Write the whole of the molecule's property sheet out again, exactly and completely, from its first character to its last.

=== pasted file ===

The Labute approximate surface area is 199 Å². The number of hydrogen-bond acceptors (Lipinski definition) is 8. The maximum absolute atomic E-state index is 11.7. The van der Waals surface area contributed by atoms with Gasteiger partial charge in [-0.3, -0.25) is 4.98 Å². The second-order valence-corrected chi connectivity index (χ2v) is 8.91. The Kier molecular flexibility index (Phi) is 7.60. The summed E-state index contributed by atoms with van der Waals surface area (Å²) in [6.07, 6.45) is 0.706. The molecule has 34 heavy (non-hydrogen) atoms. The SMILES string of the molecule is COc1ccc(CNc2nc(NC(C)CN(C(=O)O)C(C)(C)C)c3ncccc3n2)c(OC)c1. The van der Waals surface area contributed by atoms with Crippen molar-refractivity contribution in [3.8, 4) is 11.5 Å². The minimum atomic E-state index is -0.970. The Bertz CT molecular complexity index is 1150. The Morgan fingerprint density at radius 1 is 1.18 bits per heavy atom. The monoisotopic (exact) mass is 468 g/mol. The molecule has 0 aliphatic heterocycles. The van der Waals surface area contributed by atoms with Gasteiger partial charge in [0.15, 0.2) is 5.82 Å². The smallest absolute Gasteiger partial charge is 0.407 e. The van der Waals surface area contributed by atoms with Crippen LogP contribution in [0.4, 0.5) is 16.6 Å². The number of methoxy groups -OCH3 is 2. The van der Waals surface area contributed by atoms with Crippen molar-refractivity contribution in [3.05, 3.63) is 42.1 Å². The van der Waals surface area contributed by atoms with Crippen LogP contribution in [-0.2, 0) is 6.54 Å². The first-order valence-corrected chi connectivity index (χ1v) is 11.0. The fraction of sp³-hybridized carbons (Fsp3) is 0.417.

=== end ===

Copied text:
The Labute approximate surface area is 199 Å². The number of hydrogen-bond acceptors (Lipinski definition) is 8. The maximum absolute atomic E-state index is 11.7. The van der Waals surface area contributed by atoms with Gasteiger partial charge in [-0.3, -0.25) is 4.98 Å². The second-order valence-corrected chi connectivity index (χ2v) is 8.91. The Kier molecular flexibility index (Phi) is 7.60. The summed E-state index contributed by atoms with van der Waals surface area (Å²) in [6.07, 6.45) is 0.706. The molecule has 34 heavy (non-hydrogen) atoms. The SMILES string of the molecule is COc1ccc(CNc2nc(NC(C)CN(C(=O)O)C(C)(C)C)c3ncccc3n2)c(OC)c1. The van der Waals surface area contributed by atoms with Crippen molar-refractivity contribution in [3.8, 4) is 11.5 Å². The minimum atomic E-state index is -0.970. The Bertz CT molecular complexity index is 1150. The Morgan fingerprint density at radius 1 is 1.18 bits per heavy atom. The monoisotopic (exact) mass is 468 g/mol. The molecule has 0 aliphatic heterocycles. The van der Waals surface area contributed by atoms with Gasteiger partial charge in [0.15, 0.2) is 5.82 Å². The smallest absolute Gasteiger partial charge is 0.407 e. The van der Waals surface area contributed by atoms with Crippen LogP contribution in [0.4, 0.5) is 16.6 Å². The number of methoxy groups -OCH3 is 2. The van der Waals surface area contributed by atoms with Crippen molar-refractivity contribution in [3.05, 3.63) is 42.1 Å². The van der Waals surface area contributed by atoms with Crippen LogP contribution in [-0.2, 0) is 6.54 Å². The first-order valence-corrected chi connectivity index (χ1v) is 11.0. The fraction of sp³-hybridized carbons (Fsp3) is 0.417.